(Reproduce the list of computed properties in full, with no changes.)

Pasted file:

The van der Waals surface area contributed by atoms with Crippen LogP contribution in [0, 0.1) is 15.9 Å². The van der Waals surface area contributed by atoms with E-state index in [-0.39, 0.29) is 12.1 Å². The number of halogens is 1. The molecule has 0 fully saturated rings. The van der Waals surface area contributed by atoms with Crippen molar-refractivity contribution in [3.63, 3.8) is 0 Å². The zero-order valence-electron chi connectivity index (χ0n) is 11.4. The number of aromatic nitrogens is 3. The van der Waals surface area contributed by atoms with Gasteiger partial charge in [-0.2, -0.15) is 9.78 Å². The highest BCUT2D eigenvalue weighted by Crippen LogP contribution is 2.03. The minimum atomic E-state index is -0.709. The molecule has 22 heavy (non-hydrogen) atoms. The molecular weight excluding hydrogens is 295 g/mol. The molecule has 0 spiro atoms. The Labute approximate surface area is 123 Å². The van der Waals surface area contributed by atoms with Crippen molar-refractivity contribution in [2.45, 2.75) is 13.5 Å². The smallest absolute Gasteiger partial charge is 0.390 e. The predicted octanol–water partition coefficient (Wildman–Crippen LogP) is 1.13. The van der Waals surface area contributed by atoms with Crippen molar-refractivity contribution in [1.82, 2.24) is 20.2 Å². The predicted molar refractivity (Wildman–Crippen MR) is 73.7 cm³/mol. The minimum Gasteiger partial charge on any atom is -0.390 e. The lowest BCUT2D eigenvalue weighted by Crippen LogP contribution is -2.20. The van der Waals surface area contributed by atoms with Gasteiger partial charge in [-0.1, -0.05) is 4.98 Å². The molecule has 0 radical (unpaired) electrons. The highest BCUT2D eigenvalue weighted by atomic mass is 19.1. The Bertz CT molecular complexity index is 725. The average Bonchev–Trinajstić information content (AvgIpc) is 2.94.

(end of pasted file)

The van der Waals surface area contributed by atoms with Crippen LogP contribution in [0, 0.1) is 15.9 Å². The van der Waals surface area contributed by atoms with E-state index in [-0.39, 0.29) is 12.1 Å². The number of halogens is 1. The molecule has 0 fully saturated rings. The van der Waals surface area contributed by atoms with Crippen molar-refractivity contribution in [3.63, 3.8) is 0 Å². The zero-order valence-electron chi connectivity index (χ0n) is 11.4. The number of aromatic nitrogens is 3. The van der Waals surface area contributed by atoms with Gasteiger partial charge in [-0.2, -0.15) is 9.78 Å². The highest BCUT2D eigenvalue weighted by Crippen LogP contribution is 2.03. The minimum atomic E-state index is -0.709. The molecule has 22 heavy (non-hydrogen) atoms. The molecular weight excluding hydrogens is 295 g/mol. The molecule has 0 spiro atoms. The Labute approximate surface area is 123 Å². The van der Waals surface area contributed by atoms with Crippen molar-refractivity contribution in [2.45, 2.75) is 13.5 Å². The smallest absolute Gasteiger partial charge is 0.390 e. The predicted octanol–water partition coefficient (Wildman–Crippen LogP) is 1.13. The van der Waals surface area contributed by atoms with Crippen molar-refractivity contribution in [1.82, 2.24) is 20.2 Å². The predicted molar refractivity (Wildman–Crippen MR) is 73.7 cm³/mol. The minimum Gasteiger partial charge on any atom is -0.390 e. The lowest BCUT2D eigenvalue weighted by Crippen LogP contribution is -2.20. The van der Waals surface area contributed by atoms with Gasteiger partial charge in [-0.1, -0.05) is 4.98 Å². The molecule has 0 radical (unpaired) electrons. The highest BCUT2D eigenvalue weighted by atomic mass is 19.1. The Bertz CT molecular complexity index is 725. The average Bonchev–Trinajstić information content (AvgIpc) is 2.94.